Instructor Micky Midha

Updated On - Describe the short-term rate process under a model with time-dependent volatility.
- Calculate the short-term rate change and determine the behavior of the standard deviation of the rate change using a model with time-dependent volatility.
- Assess the efficacy of time-dependent volatility models.
- Describe the short-term rate process under the CoxIngersoll-Ross (CIR) and lognormal models.
- Calculate the short-term rate change and describe the basis point volatility using the CIR and lognormal models.
- Describe lognormal models with deterministic drift and mean reversion.

- Video Lecture
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- PDFs
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- List of chapters

- Time-dependent Volatility: Model 3
- Effectiveness of Time-Dependent Volatility
- The Cox-Ingersoll-Ross Model – The Short Rate Process
- The Lognormal Model – The Short Rate Process
- Comparison of Basis Point Volatility
- Comparison of Terminal Distributions
- The Lognormal Model With Deterministic Drift
- The Lognormal Model With Mean Reversion

•Just as a time-dependent drift may be used to fit many bond or swap rates, a time dependent volatility function may be used to fit many option prices. A particularly simple model with a time-dependent volatility function might be written as follows:

𝑑𝑟 = 𝜆 𝑡 𝑑𝑡 + 𝜎 𝑡 𝑑𝑤

•Unlike the models presented in the last chapter, the volatility of the short rate in the above equation depends on time. If, for example, the function 𝜎(𝑡) were such that 𝜎(1) = 1.26% and 𝜎(2) = 1.20%, then the volatility of the short rate in one year is 126 basis points per year while the volatility of the short rate in two years is 120 basis points per year.

•To illustrate the features of time-dependent volatility, consider the following special case of the above equation that will be called Model 3:

𝑑𝑟 = 𝜆 𝑡 𝑑𝑡 + 𝜎𝑒^{–αt}𝑑𝑤

Here, the volatility of the short rate starts at the constant 𝜎 and then exponentially declines to zero. Volatility could have easily been designed to decline to another constant instead of zero, but Model 3 serves its pedagogical purpose well enough.

•Setting 𝜎 = 126 basis points and 𝛼 = 0.025, this figure shows the standard deviation of the terminal distribution of the short rate at various horizons. The standard deviation rises rapidly with horizon at first but then rises more slowly.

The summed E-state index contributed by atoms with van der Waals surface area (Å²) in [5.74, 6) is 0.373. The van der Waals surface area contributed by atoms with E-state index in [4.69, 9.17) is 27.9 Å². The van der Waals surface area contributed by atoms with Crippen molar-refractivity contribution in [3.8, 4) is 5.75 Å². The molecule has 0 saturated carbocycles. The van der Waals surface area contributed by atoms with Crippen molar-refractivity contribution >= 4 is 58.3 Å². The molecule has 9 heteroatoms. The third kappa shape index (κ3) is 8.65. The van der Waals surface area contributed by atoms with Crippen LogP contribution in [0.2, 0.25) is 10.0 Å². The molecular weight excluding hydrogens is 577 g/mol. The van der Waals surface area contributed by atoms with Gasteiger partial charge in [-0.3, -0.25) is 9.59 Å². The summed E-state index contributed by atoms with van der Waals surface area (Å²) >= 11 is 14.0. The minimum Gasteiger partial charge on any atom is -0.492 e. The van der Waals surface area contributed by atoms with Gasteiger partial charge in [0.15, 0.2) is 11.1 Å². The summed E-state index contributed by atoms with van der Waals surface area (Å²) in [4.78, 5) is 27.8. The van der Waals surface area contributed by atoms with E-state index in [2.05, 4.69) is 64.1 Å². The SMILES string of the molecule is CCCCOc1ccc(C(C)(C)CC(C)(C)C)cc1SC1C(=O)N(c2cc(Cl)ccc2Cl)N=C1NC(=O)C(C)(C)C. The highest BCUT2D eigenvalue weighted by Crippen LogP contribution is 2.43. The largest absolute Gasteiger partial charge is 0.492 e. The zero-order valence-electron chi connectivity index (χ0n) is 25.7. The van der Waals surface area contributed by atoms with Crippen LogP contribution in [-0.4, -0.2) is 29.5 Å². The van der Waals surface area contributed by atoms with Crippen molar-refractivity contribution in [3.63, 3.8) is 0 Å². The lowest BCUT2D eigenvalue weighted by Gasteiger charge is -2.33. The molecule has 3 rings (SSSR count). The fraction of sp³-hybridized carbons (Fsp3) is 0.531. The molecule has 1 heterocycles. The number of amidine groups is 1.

•The behavior of standard deviation as a function of horizon in this figure resembles the impact of mean reversion on horizon standard deviation. In fact, setting the initial volatility and decay rate in Model 3 equal to the volatility and mean reversion rate of the numerical example of the Vasicek model, the standard deviations of the terminal distributions from the two models turn out to be identical. Furthermore, if the time-dependent drift in Model 3 matches the average path of rates in the numerical example of the Vasicek model, then the two models produce exactly the same terminal distributions.

•While these parameterizations of the Vasicek Model of the previous chapter and Model 3 of this chapter give equivalent terminal distributions, the models remain very different in other ways. As is the case for any model without mean reversion, Model 3 is a parallel shift model. Also, the term structure of volatility in Model 3 is flat. Since the volatility in Model 3 changes over time, the term structure of volatility is flat at levels that change over time, but it is still always flat.

•Deterministic volatility functions are popular, particularly among market makers in interest rate options. Consider the example of caplets. At expiration, a caplet pays the difference between the short rate and a strike, if positive, on some notional amount. Furthermore, the value of a caplet depends on the distribution of the short rate at the caplet’s expiration. Therefore, the flexibility of the deterministic functions 𝜆 𝑡 and 𝜎 (𝑡) may be used to match the market prices of caplets expiring on many different dates.

•The arguments for and against using time-dependent volatility are similar to the arguments for and against using a time dependent drift. If the purpose of the model is to quote fixed income options prices that are not easily observable, then a model with time-dependent volatility provides a means of interpolating from known to unknown option prices. If, however, the purpose of the model is to value and hedge fixed income securities, including options, then a model with mean reversion might be preferred for two reasons.

- First, while mean reversion is based on the economic intuitions outlined earlier, time-dependent volatility relies on the difficult argument that the market has a forecast of short-term volatility in the distant future. A modification of the model that addresses this objection, by the way, is to assume that volatility depends on time in the near future and then settles at a constant.

2. Second, the downward-sloping factor structure and term structure of volatility in mean- reverting models capture the behavior of interest rate movements better than parallel shifts and a flat term structure of volatility. It may very well be that the Vasicek model does not capture the behavior of interest rates sufficiently well to be used for a particular valuation or hedging purpose. But in that case, it is unlikely that a parallel shift model calibrated to match caplet prices will be better suited for that purpose.

•The models discussed till now assume that the basis-point volatility of the short rate is independent of the level of the short rate. But this is not true at extreme levels of the short rate.

- Periods of high inflation and high short-term interest rates are inherently unstable and, as a result, the basis-point volatility of the short rate tends to be high.

2. Also, when the short-term rate is very low, its basis-point volatility is limited by the fact that interest rates cannot decline much below zero.

•Hence the basis-point volatility of the short rate is generally taken as an increasing function of the short rate, which is reflected in the risk-neutral dynamics of the Cox-Ingersoll-Ross (CIR) model

Here the parameter 𝜎 is constant, but basis-point volatility is not constant. Annualized basis- point volatility equals 𝜎 𝑟and increases with the level of the short rate.